Carrie Fisher
More info i
Credit: Getty Images

A new study explores the link between costumes, romance and power in Star Wars

Contributed by
May 4, 2019

Power dressing is something that can be considered in a variety of work or duty bound scenarios, whether you are on Earth or in a galaxy far, far away. Over the last 40 years, Star Wars has delivered a number of iconic costumes that emphasize the capabilities and rank of a character without having to utter a word. Costume design, after all, is its own visual language with its own storytelling function. New observations and theories are often uncovered when further detailed exploration is considered.

A recent academic study has revisited the original Star Wars trilogy and the prequels to examine how the romantic narrative impacts the power of Leia Organa (Carrie Fisher) and Padmé Amidala (Natalie Portman) via clothes and hairstyling. The study, which appears in the open access journal Fashion and Textiles, argues that “as both women progressed in their romantic relationships, their perceived power decreased, and an increase of objectification through greater skin exposure occurred.”

padme_gown.jpeg

Credit: Lucasfilm/Disney

Researchers Mary C. King and Jessica L. Ridgway both watched the original trilogy and prequels twice, noting the number of scenes both women appear in and how many costume changes occurred. Leia has nine costumes over 55 scenes, while Padmé has the bigger closet with 34 changes to her 63 scenes. They used predetermined codes relating to the position of power, relationship status, body definition, skin visibility, and hairstyle as part of the data collection process, with additional subcategories such as physical gestures and character age added to help verify their findings. Deleted scenes, the animated series, and the most recent installments were not included; the latter is because only this trilogy was incomplete when this study was conducted.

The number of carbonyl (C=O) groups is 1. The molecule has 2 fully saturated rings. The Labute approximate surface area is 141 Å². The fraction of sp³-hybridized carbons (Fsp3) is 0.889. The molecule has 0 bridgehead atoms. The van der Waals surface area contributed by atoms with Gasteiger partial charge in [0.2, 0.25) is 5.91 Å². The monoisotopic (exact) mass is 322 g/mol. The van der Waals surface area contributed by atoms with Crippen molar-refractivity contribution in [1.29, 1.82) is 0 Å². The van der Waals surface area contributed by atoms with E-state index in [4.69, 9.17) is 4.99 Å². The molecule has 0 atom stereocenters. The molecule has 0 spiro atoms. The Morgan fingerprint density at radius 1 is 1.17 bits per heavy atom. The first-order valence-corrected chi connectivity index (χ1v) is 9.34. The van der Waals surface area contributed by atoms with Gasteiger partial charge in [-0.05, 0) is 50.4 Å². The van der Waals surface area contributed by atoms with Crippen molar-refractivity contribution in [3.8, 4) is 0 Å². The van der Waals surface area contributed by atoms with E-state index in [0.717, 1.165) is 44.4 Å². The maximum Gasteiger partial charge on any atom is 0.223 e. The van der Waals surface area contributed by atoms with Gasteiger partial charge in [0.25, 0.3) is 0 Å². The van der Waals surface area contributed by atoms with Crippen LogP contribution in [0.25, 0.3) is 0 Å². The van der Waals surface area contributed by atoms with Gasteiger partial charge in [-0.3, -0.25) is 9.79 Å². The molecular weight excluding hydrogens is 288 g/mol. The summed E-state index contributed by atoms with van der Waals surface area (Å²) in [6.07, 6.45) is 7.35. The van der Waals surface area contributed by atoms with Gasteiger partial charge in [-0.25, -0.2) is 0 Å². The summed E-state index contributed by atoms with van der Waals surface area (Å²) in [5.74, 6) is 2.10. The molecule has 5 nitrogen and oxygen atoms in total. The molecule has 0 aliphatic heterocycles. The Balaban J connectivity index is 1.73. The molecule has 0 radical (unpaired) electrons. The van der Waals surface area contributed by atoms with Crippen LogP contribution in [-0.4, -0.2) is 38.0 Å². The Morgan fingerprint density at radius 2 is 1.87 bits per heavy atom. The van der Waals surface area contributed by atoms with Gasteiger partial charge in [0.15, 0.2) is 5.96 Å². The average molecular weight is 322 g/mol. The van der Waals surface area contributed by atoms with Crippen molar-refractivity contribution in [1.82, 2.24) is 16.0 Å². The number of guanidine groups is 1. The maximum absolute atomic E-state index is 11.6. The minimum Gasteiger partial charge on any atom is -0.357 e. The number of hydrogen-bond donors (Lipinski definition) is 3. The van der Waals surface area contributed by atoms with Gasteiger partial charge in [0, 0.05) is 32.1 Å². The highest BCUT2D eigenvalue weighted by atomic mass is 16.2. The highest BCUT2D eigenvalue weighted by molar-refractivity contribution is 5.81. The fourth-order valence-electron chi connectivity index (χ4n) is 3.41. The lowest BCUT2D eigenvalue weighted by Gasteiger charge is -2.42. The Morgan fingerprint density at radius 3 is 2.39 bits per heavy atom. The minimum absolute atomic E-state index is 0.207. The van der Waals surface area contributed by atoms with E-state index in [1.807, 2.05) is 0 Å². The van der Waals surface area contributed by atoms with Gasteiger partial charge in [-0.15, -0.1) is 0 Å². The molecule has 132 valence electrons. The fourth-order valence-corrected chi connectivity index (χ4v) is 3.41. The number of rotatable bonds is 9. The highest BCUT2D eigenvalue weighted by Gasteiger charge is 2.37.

Using objectification theory (which explores the consequences that result from the sexualization of women) and the male gaze (women are presented with male pleasure as a dominating factor) as a foundation and guide “by observing changes in dress as romantic relationships are introduced and established” they go on to explain that the two methodologies are linked as “objectification theory argues that women will eventually see themselves through the perspective of the male gaze and treat themselves as objects.”